I think the other thing to remember is that the OP was at a one off event & will probably never see the girl again. If she was in a situation where she saw the girl regularly then the OP would have had more options in terms of looking up support and persuading her towards professional help. Although the OP would presumably still have had to go against the girl's wishes and tell someone if the girl refused to see a professional within a reasonable timeframe.

I think you done well and you shouldnt feel bad. Many people would shrug it off. Well done for showing concern but not suffocating them for reasons at the same time.

AgentZigzag Sun 09-Mar-14 01:14:19

I agree with Topaz, it's not something you've been trained/chosen to be in a position to deal with OP, and you acted responsibly, you acted in a way I would like you to respond to my DD if she ever had to use such a route to say something so difficult.

I couldn't find the words to say anything when I was in that position, it took me about 8/10 years to finally get them out. She might have chosen you because your anonymity meant you weren't a threat to her, and the only way breaking her confidence would matter was if you were in an established relationship with her (professionally or because you were family) and you're not.

You absolutely did the right thing.

She wrote the note, she gave it to you. She must have wanted some kind of reaction. Other wise she'd have written "Don't have a second date with Kevin" or similar.

And I've done Child Protection and Vunerable Adults Safeguarding at work. You cannot promise to keep a secret.

AgentZigzag Sun 09-Mar-14 01:27:12

I don't want to devalue what's being discussed (child protection) but it's reminded me of a website/book called Postsecret where people anonymously send in their secrets written on postcards.

Some of them are heartbreaking.

bobblewobble Sun 09-Mar-14 01:59:29

I think you did the right thing. My sister last year at 14 was self harming. Her friends mother found out (there were three of them doing it) She phoned the school and told them what was happening.
The school were very understanding and a very big help. They contacted my parents. They organised counselling for her and suggested taking her to the doctors.
They were very sensitive and kept it between about 3/4 staff members.
I doubt the young girl would have given you the note had she not wanted some help. I'm sure the school will be sensitive about this and get her some help.

Laura0806 Sun 09-Mar-14 20:33:23

I think you did an amazing thing and handled it absolutely perfectly. In the time frame you had you couldn't get her to open up or talk more but thanks to you she may now get help. I am trained to help young people and if there is a danger to someone you can not keep confidentiality. What you/ we don't know is how much the cutting places her in danger. As her therapist you may have been able to keep that confidence if you were seeing her weekly for therapy. In your case you aren't and so did exactly the right thing. Hopefully it will be handled sensitively and she will get professional help but what follows isn't something that you can influence. That girl reached out for help and she received it thanks to you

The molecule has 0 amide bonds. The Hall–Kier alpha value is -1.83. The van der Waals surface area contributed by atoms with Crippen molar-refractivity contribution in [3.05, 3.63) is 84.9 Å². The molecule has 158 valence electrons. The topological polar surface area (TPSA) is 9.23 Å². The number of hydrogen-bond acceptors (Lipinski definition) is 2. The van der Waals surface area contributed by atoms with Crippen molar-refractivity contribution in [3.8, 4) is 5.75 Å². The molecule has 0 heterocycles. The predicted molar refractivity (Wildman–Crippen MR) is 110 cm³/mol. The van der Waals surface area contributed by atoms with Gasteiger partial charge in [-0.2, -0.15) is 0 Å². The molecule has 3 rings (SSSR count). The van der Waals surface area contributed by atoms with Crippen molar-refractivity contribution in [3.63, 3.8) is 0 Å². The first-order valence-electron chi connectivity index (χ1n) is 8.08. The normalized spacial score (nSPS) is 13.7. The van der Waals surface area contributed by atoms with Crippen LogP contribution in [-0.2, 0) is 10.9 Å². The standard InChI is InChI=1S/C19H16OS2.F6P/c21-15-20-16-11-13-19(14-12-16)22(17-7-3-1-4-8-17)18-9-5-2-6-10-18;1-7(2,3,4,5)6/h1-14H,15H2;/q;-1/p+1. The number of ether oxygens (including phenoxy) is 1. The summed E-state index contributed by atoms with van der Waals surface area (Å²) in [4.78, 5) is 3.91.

Topaz25 Sun 09-Mar-14 20:47:42

*I don't want to devalue what's being discussed (child protection) but it's reminded me of a website/book called Postsecret where people anonymously send in their secrets written on postcards.

Some of them are heartbreaking.*

There was actually a secret about self harm on there today. It simply said "Take this away from me." There was a razor taped to the page. It really moved me, I hope the person who sent it has turned a corner.

chesterberry Sun 09-Mar-14 21:51:26

I have self-harmed since I was a teenager and I think you did the right thing. There have been times in my life when I have been self-harming and I have been desperate for people to know so that somebody could help and in these cases I would have definitely used a situation like this to disclose my secret in the hope somebody would help. There have been other times I haven't wanted anybody to know and in those cases I would never have taken the risk of disclosing it at such an event.

I don't think you were wrong to pass the message on to a teacher and it sounds like it was a cry for help from the girl and that you dealt with it in the best way possible considering you didn't know the girl and weren't expecting such a disclosure. I certainly don't think it was a breach of trust/ confidentiality as the girl knew the message would be read and probably would have known anyone reading it would be concerned. I would guess she was hoping it would be noticed and that somebody would help her. Whether her teacher was the person she was hoping would get the message is unclear (As a teen in school I disclosed to a friend I was self-harming hoping for help and she passed this information onto the head of year, I hadn't foreseen this and the head of year wouldn't have been the ideal person to help in my head, but actually it was helpful to have an adult to talk to and to know somebody cared and wanted to help) but under the circumstances I don't know who else you could have told. She is unlikely to be the first or last teenager in school self-harming and hopefully the school will have some adults who have some training and a good understanding in self-harm so that it can be approached with her in a sensitive and helpful manner.

Join the discussion

Join the discussion

Registering is free, easy, and means you can join in the discussion, get discounts, win prizes and lots more.

Register now